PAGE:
What if off-roading was a little easier and a bit less nerve-racking?
The Range Rover Defender 90 includes a feature that not only makes it less stressful, but even enjoyable and straightforward.
First, you should know that the HUD that appears in the windshield is one of the best I’ve seen. It is quite large, which works well on the larger Defender 90 SUV (as opposed to a low-riding sporty car with a smaller windshield). There’s room to see your speed, navigation guidance, direction, and much more. I was more drawn to the off-roading features, though.
Let’s be clear — I didn’t actually take this vehicle out on a rocky ravine. I did test it on a few potholes on a dirt road, though. With the HUD enabled and using the off-road mode, you can see exactly what is happening with the incline and camber angles (e.g., the angle of the wheels). Because you can still face forward and look out the window and inspect the HUD at the same time, there wasn’t as much tension related to what is under the car or the incline.
On that dirt road, I found some potholes and divots in the road, and also tried driving up on a curb, to see how the HUD changes. A line shows your current incline and moves in real-time as you drive over obstructions and into divots.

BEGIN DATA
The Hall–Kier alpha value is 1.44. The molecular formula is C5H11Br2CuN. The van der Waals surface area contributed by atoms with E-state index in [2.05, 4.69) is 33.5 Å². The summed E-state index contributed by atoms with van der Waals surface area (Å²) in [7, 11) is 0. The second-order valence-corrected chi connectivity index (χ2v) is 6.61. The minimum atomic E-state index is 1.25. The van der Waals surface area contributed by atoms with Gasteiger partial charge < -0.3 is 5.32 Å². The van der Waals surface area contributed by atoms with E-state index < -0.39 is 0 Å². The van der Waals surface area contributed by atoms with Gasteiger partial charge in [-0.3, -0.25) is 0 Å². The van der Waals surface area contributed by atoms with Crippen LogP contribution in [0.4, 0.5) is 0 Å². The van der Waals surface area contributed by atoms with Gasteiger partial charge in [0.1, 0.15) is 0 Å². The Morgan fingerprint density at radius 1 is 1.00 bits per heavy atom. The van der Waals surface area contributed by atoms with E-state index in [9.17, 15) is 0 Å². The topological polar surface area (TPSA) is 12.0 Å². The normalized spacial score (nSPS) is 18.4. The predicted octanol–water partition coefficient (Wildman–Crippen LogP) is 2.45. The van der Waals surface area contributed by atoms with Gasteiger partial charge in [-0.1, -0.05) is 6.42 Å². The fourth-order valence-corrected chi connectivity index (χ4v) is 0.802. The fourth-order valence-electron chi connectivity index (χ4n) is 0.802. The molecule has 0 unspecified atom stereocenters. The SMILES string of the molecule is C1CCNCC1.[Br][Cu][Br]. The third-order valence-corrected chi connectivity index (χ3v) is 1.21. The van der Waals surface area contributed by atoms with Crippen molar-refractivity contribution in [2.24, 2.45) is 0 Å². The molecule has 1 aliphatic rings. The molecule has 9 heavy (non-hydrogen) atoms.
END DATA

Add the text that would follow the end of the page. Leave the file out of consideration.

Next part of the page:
Here’s a video that shows how it works (around 2:00):
I could see someone using this feature on a road with rocks and other encumbrances, staying vigilant as you drive along and wary of any problems. Yet, you can also still keep your eyes out on the front of the vehicle looking for any new problems.
I remember testing a Range Rover at an event a few years ago where the reps took us out on an actual mountain road and let us try driving up the side of a hill, down a rocky path, and even in a mud pit. It was a fantastic experience, but I wish I had the HUD to help.
There’s a certain amount of fear involved, usually. What if you get stuck? What if you scrape an axle on a rock? What if the car tips over?
It might sound like a remote chance, but on that day testing Range Rover vehicles, we found an embankment that tipped the car to one side. It’s not actually close to tipping, but you do feel like you are losing a bit of control because you are tipping. Potholes are no big deal, neither are curbs, but it was cool to see how the HUD display would have helped in that situation.
The Defender 90 also includes cameras mounted near the front wheels so when you drive, you can literally see under the hood. This allows you to inspect rocks and see if they might cause problems, and then back away or turn to avoid them.
Combined with the HUD, I felt like these features made it a lot easier to see what was around the vehicle, exactly where I was on the road, and what was happening at all times. The HUD is one of the best I’ve tested and a huge bonus if you actually do any off-roading.